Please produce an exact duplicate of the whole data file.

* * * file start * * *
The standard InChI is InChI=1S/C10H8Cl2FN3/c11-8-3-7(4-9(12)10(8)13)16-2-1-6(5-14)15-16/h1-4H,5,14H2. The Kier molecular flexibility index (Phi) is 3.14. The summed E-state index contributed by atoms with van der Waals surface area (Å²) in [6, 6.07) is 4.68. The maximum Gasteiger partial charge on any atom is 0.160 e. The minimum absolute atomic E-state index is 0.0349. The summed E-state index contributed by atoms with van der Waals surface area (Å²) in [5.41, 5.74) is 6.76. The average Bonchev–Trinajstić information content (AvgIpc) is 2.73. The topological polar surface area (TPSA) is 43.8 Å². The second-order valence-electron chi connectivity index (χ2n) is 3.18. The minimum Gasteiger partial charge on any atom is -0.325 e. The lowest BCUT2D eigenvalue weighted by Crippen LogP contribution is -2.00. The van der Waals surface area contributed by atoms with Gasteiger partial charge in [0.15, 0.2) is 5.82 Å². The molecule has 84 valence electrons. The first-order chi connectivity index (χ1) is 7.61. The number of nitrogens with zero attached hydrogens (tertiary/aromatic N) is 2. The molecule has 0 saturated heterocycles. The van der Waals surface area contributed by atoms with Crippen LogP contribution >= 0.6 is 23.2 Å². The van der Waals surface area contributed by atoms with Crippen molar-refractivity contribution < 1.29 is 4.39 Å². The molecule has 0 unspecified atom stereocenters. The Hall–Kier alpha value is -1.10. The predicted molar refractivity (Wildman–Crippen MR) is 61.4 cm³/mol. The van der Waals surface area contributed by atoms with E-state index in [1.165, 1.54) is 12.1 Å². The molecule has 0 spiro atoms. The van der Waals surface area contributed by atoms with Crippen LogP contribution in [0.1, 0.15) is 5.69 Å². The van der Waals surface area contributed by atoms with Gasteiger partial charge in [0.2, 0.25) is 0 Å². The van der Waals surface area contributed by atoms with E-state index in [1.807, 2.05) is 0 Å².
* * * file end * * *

The standard InChI is InChI=1S/C10H8Cl2FN3/c11-8-3-7(4-9(12)10(8)13)16-2-1-6(5-14)15-16/h1-4H,5,14H2. The Kier molecular flexibility index (Phi) is 3.14. The summed E-state index contributed by atoms with van der Waals surface area (Å²) in [6, 6.07) is 4.68. The maximum Gasteiger partial charge on any atom is 0.160 e. The minimum absolute atomic E-state index is 0.0349. The summed E-state index contributed by atoms with van der Waals surface area (Å²) in [5.41, 5.74) is 6.76. The average Bonchev–Trinajstić information content (AvgIpc) is 2.73. The topological polar surface area (TPSA) is 43.8 Å². The second-order valence-electron chi connectivity index (χ2n) is 3.18. The minimum Gasteiger partial charge on any atom is -0.325 e. The lowest BCUT2D eigenvalue weighted by Crippen LogP contribution is -2.00. The van der Waals surface area contributed by atoms with Gasteiger partial charge in [0.15, 0.2) is 5.82 Å². The molecule has 84 valence electrons. The first-order chi connectivity index (χ1) is 7.61. The number of nitrogens with zero attached hydrogens (tertiary/aromatic N) is 2. The molecule has 0 saturated heterocycles. The van der Waals surface area contributed by atoms with Crippen LogP contribution >= 0.6 is 23.2 Å². The van der Waals surface area contributed by atoms with Crippen molar-refractivity contribution < 1.29 is 4.39 Å². The molecule has 0 unspecified atom stereocenters. The Hall–Kier alpha value is -1.10. The predicted molar refractivity (Wildman–Crippen MR) is 61.4 cm³/mol. The van der Waals surface area contributed by atoms with E-state index in [1.165, 1.54) is 12.1 Å². The molecule has 0 spiro atoms. The van der Waals surface area contributed by atoms with Crippen LogP contribution in [0.1, 0.15) is 5.69 Å². The van der Waals surface area contributed by atoms with Gasteiger partial charge in [0.2, 0.25) is 0 Å². The van der Waals surface area contributed by atoms with E-state index in [1.807, 2.05) is 0 Å².